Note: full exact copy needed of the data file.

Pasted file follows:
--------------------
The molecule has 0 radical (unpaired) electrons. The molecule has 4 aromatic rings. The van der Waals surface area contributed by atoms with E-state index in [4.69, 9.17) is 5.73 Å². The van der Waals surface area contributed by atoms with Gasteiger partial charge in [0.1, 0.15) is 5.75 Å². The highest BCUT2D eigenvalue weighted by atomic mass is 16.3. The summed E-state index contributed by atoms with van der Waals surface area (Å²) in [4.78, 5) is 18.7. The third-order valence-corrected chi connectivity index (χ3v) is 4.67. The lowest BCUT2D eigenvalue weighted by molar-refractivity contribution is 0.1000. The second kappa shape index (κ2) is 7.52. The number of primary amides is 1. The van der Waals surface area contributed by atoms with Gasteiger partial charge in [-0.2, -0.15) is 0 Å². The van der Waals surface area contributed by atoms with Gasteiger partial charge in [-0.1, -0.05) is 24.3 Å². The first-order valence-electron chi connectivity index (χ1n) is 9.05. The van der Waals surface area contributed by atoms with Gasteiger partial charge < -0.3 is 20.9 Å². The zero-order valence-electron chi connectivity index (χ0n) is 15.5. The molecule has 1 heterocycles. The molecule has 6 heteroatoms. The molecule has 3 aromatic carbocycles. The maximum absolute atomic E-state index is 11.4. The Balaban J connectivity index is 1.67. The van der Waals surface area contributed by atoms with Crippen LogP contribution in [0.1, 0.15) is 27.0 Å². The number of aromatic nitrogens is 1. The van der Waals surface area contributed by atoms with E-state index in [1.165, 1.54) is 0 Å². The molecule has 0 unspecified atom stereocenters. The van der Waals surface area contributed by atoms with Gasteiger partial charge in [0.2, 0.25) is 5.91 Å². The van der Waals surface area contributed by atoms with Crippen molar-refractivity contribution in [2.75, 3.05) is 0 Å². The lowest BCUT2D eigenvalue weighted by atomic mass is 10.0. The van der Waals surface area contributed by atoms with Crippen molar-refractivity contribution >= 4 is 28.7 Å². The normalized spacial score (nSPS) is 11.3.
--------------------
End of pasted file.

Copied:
The molecule has 0 radical (unpaired) electrons. The molecule has 4 aromatic rings. The van der Waals surface area contributed by atoms with E-state index in [4.69, 9.17) is 5.73 Å². The van der Waals surface area contributed by atoms with Gasteiger partial charge in [0.1, 0.15) is 5.75 Å². The highest BCUT2D eigenvalue weighted by atomic mass is 16.3. The summed E-state index contributed by atoms with van der Waals surface area (Å²) in [4.78, 5) is 18.7. The third-order valence-corrected chi connectivity index (χ3v) is 4.67. The lowest BCUT2D eigenvalue weighted by molar-refractivity contribution is 0.1000. The second kappa shape index (κ2) is 7.52. The number of primary amides is 1. The van der Waals surface area contributed by atoms with Gasteiger partial charge in [-0.2, -0.15) is 0 Å². The van der Waals surface area contributed by atoms with Gasteiger partial charge in [-0.1, -0.05) is 24.3 Å². The first-order valence-electron chi connectivity index (χ1n) is 9.05. The van der Waals surface area contributed by atoms with Gasteiger partial charge < -0.3 is 20.9 Å². The zero-order valence-electron chi connectivity index (χ0n) is 15.5. The molecule has 1 heterocycles. The molecule has 6 heteroatoms. The molecule has 3 aromatic carbocycles. The maximum absolute atomic E-state index is 11.4. The Balaban J connectivity index is 1.67. The van der Waals surface area contributed by atoms with Crippen LogP contribution in [0.1, 0.15) is 27.0 Å². The number of aromatic nitrogens is 1. The van der Waals surface area contributed by atoms with E-state index in [1.165, 1.54) is 0 Å². The molecule has 0 unspecified atom stereocenters. The van der Waals surface area contributed by atoms with Gasteiger partial charge in [0.2, 0.25) is 5.91 Å². The van der Waals surface area contributed by atoms with Crippen molar-refractivity contribution in [2.75, 3.05) is 0 Å². The lowest BCUT2D eigenvalue weighted by atomic mass is 10.0. The van der Waals surface area contributed by atoms with Crippen molar-refractivity contribution >= 4 is 28.7 Å². The normalized spacial score (nSPS) is 11.3.